Documents Needed to Sell an Inherited House in Maryland

Inheriting a house in Maryland brings mixed emotions. While it can be a sentimental reminder of a loved one, you might need or want to sell the property. 

Knowing what documents you’ll need is a necessary step when selling property in probate.

Here at Creo Home Buyers, we understand. We specialize in helping Maryland homeowners sell their houses quickly and conveniently, whether you prefer cash, flexible terms, or a fast closing.

This guide will help the process by outlining the essential documents you’ll need to sell your inherited house in Maryland.

Legal Documentation Required for Inherited Homes in MD

When you inherit property in Maryland, you will likely need to go through the probate process. If your inherited property was placed in a living trust before the deceased passed away, then you can avoid probate.

To sell an inherited house during probate, you must be able to provide the following legal documentation proving your ownership of the property:

  • Last Will & Testament: Often shortened to “will,” this document outlines how the departed wanted their assets (property, belongings, money, etc.) to be distributed after their death. It also allows them to appoint a guardian for minor children and an executor to handle the probate process.
  • Death Certificate: An official document issued by a government agency. The Maryland Division of Vital Records is the state agency that issues certified copies of Maryland death certificates. These certificates confirms a person’s death. It typically includes details like the deceased’s name, date and place of death, cause of death, and possibly information about the person who reported the death. A death certificate is essential for those looking to sell inherited property in Maryland’s real estate market.
  • Complex Estate or Disputes: If the estate of the deceased is particularly complex, with a large number of assets or disagreements among heirs, the probate process might involve court filings like petitions or orders to resolve these issues.

MD Inherited Property Related Documentation

When selling an inherited house in Maryland, property-related documentation plays a significant role. Here is a list of paperwork essential for to sell the house that you inherited:

  • Property Deed: A legal document that proves ownership of a property. It will show the deceased person’s name (if the property has not yet been transferred) or the names of the inheritors on the title after the probate process is complete. Additionally, the deed will show a description of the property (including address and lot size), and any restrictions or easements associated with the land.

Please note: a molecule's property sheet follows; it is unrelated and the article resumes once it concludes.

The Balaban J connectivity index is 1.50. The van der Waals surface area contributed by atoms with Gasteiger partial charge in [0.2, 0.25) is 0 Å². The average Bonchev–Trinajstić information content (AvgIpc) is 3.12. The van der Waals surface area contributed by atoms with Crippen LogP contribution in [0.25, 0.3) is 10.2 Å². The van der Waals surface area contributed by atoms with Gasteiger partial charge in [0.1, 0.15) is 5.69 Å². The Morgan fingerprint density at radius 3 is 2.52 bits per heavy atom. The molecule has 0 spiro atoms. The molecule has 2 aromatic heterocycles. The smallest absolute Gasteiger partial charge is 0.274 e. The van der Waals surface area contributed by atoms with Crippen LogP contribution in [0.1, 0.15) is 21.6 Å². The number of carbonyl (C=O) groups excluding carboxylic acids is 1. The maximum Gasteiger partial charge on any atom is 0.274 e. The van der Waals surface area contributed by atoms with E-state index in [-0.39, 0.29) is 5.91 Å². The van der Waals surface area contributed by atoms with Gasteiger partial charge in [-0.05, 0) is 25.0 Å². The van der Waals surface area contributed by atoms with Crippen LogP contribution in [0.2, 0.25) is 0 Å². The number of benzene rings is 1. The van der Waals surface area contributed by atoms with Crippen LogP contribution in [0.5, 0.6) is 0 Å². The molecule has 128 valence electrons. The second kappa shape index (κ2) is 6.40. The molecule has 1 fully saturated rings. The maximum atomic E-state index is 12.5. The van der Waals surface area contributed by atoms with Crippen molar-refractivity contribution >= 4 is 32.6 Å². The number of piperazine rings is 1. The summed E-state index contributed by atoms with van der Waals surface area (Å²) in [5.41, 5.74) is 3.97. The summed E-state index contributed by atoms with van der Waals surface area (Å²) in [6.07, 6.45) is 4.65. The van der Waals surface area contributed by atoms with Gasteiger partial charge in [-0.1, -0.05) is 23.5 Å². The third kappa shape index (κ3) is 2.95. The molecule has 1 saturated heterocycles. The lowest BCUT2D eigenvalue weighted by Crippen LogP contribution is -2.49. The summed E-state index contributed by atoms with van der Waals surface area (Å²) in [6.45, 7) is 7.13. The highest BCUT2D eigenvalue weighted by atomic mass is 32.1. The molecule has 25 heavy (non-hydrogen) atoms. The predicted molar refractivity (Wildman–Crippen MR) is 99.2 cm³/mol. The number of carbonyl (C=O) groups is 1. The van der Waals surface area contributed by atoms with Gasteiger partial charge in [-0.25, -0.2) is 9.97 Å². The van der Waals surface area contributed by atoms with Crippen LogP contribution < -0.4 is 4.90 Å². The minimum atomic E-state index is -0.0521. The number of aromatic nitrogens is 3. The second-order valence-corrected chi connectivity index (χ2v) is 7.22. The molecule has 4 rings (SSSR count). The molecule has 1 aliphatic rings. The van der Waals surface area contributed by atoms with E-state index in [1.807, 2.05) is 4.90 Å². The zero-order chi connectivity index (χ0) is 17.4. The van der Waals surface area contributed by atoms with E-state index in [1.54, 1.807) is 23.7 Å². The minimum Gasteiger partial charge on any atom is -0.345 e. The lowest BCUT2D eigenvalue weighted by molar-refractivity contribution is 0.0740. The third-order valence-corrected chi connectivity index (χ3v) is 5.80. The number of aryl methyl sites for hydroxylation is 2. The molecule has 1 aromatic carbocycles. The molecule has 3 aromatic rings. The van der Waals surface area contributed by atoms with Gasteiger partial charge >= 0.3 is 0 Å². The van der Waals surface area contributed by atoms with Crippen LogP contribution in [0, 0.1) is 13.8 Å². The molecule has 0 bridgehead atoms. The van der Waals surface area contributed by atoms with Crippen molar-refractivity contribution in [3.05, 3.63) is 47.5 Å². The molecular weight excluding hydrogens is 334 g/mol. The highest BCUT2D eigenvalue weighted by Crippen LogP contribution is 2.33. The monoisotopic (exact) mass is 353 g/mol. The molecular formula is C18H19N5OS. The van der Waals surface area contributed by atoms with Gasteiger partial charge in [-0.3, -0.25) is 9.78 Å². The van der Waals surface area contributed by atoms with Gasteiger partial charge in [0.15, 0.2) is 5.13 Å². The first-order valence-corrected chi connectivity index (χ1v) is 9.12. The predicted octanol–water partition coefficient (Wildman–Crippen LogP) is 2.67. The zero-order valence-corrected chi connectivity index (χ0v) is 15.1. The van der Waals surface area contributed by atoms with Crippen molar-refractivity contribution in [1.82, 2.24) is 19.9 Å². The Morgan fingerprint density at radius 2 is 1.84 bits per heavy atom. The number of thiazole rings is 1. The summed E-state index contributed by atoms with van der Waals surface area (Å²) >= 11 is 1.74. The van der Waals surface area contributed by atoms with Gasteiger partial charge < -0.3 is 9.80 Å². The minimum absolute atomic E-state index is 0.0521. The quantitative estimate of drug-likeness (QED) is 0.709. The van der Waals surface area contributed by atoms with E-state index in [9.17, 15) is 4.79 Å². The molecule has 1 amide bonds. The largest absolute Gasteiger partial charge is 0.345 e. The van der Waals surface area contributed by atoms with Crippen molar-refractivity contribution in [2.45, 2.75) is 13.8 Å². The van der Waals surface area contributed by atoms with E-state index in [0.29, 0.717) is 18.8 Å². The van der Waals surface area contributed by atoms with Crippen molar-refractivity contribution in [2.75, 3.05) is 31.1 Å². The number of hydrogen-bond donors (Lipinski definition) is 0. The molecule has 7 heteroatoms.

• Outstanding Mortgage: If the deceased had a mortgage on the property, it will become the responsibility of the estate. You’ll need to determine if the mortgage will be paid off before the sale or if the buyer will take over the loan.
  • Formal Appraisal: While not mandatory (unless mandated by the court), getting a professional selling appraisal can be helpful in Maryland. An appraiser considers factors like location, size, and overall condition to establish a fair market value for the inherited house.
    • Important to Note: Courts will often require that a house in probate receive an official appraisal to determine the fair market value of the property. Knowing the property’s value is necessary to in order to obtain approval from the courts if there are debts to be paid off during probate.
  • Inspection Reports: Having inspection reports from qualified professionals can be advantageous when selling an inherited property. These reports assess the condition of various aspects of the house, like the roof, electrical system, and plumbing. While buyers might still request their own inspections, having these reports upfront can potentially avoid surprises during negotiations and address major issues before you list the property for sale. A seller inspection can also help you decide the best way to sell inherited property.

Inherited Maryland Property Tax Related Documentation

While you won’t necessarily need to provide these documents directly to the inherited property buyer or settlement agent, having them on hand be helpful for tax purposes. You may be subject to estate tax or capital gains tax based on the value of the property when you sell your house that’s been inherited.